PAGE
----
Interior designers and architects are finding ways to maximise structures in a vibrant property market. As land remains in short supply, renovation makes the most of available space, transforming Hong Kong's landscape, interiors and commercial entities. "Take shopping malls, where architects need to look at retail space," says David R. Young, design director of Hong Kong-based Urbanprojects, an architectural and urban design company which works on large-scale design and renovation projects across Asia.
"In Hong Kong, efficiency of retail space might be higher than most places because developers want to minimise circulation and maximise space," he says.
"Escalators and atriums in malls don't actually generate revenue. What generates revenue is the retail space and now they are being renovated to squeeze in commercial value." Young cites renovation projects such as Hongkong Land's Alexandra House in Central, where walkways were added to increase the efficiency of passenger circulation to retail areas.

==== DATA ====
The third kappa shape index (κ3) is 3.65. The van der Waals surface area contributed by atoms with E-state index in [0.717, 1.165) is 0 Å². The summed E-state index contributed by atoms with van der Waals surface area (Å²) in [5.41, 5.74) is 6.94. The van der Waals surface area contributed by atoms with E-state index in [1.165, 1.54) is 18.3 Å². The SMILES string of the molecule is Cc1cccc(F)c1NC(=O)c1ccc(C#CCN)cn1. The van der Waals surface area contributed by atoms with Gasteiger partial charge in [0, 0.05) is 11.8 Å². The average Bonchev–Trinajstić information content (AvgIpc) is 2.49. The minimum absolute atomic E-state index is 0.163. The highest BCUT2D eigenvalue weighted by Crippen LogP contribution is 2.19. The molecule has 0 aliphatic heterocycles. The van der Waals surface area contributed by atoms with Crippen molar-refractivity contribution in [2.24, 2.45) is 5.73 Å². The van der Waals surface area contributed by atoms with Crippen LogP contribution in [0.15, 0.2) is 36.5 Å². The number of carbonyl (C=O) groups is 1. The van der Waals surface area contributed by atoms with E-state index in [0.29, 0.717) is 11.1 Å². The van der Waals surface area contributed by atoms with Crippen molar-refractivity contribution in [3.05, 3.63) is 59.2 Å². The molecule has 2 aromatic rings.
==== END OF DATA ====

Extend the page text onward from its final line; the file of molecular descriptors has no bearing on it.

Property owners attempting to capitalise on space are also looking for experts in interior design and architecture that can help them economise and increase margins.
While many have responded to a market that sees dollar value in new designs, Marco Hui, design director of Hong Kong-based Soul Design Group, says that individual property investors at the low-end of the market are only interested in renovating instead of designing to provide a better margin for sale. He stresses it is largely an area that hasn't recognised interior design as an industry in its own right. "Many customers still can't distinguish between interior design and renovation," Hui says.
"Such property investors often have an old house and want to work with a low budget. They usually ask for a package," he says.
"What they ask for is a redecoration that might also involve some complex design. People should spend more on actual design work, though, if it is a home instead of a short-term investment."